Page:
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Politics and Religion in Ancient and Medieval Europe and China
     

Politics and Religion in Ancient and Medieval Europe and China

by Ming-chiu Lai
 

Now distributed by Brill for The Chinese University Press.

Seven, diverse papers, written by ancient and medieval historians, are collected in this volume. These papers were presented at the academic conference "Politics and Religion in Ancient and Medieval Europe and Asia", organized by the Department of History and New Asia College of The Chinese University of

Overview

Now distributed by Brill for The Chinese University Press.

Seven, diverse papers, written by ancient and medieval historians, are collected in this volume. These papers were presented at the academic conference "Politics and Religion in Ancient and Medieval Europe and Asia", organized by the Department of History and New Asia College of The Chinese University of Hong Kong in March 1996.
Although the papers vary widely in the region and time-span of coverage – from ancient Egypt, the early Roman Empire, Norman England, to medieval China, they have in common their concern about the relationship between politics and different religions – Christianity, Buddhism, Taoism and others – in ancient and medieval Europe and Asia, and the respective intellectual and cultural interactions.
Professor Mu-chou Poo in his paper explores the ancient Egyptian attitudes toward foreigners and foreign culture as an effort to understand Egyptian culture from a new perspective, and as a preliminary attempt to probe into the issues concerning the nature of ancient ethnicity and cultural consciousness. Professor Yen-zen Tsai's paper looks into the way the early Roman Empire treated mystery cults under its rule. Professor Ming-chiu Lai discusses the impact of a Buddhist ritual on Chinese religious culture between the second and sixth centuries. Professor Chi-tim Lai in his paper argues that some Taoist teachings advocated a new world order, but they were not the real force that provoked the rebellions during the Eastern Jin Dynasty. Professor Puay-peng Ho exhibits the political meanings of the imperial buildings in the Tang period and sheds light on the research about legitimacy in medieval China. Professor Warren Hollister's paper, which is also the keynote speech, points out that the high culture of twelfth century western Europe was largely the product of monastery. Finally, Professor Frederick Hok-ming Cheung examines the role of the Church in Anglo-Norman politics.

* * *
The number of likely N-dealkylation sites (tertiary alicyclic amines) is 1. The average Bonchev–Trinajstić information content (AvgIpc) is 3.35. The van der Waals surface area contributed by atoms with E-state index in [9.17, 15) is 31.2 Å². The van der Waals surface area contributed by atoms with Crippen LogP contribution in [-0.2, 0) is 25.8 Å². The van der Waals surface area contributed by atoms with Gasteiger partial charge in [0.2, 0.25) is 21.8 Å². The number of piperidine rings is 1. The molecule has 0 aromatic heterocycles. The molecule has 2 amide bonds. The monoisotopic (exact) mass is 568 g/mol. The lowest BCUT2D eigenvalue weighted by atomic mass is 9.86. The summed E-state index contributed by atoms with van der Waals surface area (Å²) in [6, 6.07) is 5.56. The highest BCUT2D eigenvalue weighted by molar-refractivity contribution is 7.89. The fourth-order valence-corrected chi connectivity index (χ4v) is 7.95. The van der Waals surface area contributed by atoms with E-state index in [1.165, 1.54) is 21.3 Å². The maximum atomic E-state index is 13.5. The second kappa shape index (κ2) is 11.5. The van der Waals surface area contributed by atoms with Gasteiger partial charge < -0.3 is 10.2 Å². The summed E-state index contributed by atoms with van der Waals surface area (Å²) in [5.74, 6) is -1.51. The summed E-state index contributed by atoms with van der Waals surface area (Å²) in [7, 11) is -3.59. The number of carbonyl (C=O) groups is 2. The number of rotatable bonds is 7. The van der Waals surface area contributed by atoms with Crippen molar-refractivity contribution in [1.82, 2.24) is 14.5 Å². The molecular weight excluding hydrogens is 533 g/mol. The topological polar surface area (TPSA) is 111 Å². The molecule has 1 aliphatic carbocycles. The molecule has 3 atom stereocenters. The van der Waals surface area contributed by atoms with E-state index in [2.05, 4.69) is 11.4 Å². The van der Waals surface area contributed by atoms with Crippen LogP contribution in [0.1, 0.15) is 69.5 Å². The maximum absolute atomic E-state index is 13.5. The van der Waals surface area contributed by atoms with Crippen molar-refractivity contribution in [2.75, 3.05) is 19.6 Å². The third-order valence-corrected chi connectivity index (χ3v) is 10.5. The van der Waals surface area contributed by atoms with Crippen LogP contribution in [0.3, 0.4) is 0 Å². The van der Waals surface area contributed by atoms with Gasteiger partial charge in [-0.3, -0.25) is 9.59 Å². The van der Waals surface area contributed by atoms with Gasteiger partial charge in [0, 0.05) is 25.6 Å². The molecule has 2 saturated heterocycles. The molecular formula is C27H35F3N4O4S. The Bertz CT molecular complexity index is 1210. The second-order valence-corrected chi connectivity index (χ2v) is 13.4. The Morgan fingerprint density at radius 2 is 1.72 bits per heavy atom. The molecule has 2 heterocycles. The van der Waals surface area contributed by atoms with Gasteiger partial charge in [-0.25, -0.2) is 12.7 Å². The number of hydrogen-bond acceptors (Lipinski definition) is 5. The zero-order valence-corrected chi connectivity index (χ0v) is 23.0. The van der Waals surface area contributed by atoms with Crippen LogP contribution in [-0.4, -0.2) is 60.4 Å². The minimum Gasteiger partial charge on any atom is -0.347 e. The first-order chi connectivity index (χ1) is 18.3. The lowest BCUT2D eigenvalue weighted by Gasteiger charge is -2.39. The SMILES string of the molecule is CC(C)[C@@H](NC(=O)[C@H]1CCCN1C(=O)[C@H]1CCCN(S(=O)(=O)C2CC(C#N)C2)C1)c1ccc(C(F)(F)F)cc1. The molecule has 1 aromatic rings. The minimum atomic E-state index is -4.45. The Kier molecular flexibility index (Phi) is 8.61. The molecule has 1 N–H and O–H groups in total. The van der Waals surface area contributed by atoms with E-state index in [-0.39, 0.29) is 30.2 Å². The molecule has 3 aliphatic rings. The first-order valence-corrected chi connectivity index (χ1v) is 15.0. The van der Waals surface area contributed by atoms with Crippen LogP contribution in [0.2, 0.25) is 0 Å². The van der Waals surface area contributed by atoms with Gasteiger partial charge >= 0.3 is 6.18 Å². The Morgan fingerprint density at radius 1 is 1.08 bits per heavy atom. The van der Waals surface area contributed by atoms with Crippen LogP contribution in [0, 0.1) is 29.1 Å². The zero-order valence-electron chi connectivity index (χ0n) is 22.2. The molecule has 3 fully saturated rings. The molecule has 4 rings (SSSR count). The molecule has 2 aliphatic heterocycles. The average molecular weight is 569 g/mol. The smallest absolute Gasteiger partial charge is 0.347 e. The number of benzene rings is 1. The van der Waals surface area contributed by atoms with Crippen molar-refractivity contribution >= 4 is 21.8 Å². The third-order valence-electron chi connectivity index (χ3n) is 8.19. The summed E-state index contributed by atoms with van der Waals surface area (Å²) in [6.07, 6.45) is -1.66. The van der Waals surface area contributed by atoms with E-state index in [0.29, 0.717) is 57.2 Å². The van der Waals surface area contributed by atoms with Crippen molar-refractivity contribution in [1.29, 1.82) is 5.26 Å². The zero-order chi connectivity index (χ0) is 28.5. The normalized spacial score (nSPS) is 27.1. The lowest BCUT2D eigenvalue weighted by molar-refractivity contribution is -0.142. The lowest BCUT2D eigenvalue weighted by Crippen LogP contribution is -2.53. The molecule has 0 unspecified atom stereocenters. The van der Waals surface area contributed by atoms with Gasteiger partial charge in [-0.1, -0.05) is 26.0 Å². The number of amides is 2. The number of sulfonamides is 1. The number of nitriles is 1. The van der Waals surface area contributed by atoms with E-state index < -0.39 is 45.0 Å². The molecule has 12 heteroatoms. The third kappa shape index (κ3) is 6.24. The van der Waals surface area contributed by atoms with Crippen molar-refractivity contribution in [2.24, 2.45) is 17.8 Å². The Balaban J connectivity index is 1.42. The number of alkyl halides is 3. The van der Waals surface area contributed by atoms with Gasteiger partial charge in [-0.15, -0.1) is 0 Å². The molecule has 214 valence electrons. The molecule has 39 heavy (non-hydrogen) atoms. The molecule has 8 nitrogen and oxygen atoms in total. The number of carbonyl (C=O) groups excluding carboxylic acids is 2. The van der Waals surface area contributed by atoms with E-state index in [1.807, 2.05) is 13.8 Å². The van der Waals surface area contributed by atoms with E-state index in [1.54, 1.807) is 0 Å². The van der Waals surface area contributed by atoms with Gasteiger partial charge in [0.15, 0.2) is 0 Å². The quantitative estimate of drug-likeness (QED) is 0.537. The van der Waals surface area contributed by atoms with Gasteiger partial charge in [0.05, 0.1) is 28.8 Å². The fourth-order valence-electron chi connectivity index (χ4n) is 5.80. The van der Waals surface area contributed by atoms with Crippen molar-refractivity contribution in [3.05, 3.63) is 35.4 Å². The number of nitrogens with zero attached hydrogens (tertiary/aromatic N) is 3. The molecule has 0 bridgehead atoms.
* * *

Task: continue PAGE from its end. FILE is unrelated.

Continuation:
The book will furnish a basis for further investigation on politics and religion in the ancient and medieval world, and inspire scholarly inquiries into the comparative dimensions of these important historical phenomena. This volume is distributed by Brill for The Chinese University Press.

Product Details

ISBN-13:
9789622018501
Publisher:
Chinese University Press, The
Publication date:
10/29/1999
Edition description:
First Edition
Pages:
180
Product dimensions:
6.03(w) x 9.03(h) x 0.39(d)
Age Range:
18 Years

Meet the Author

Frederick Hok-ming Cheung is associate professor in the department of history at The Chinese University of Hong Kong.

Ming-chiu Lai is assistant professor in the department of history at The Chinese University of Hong Kong.

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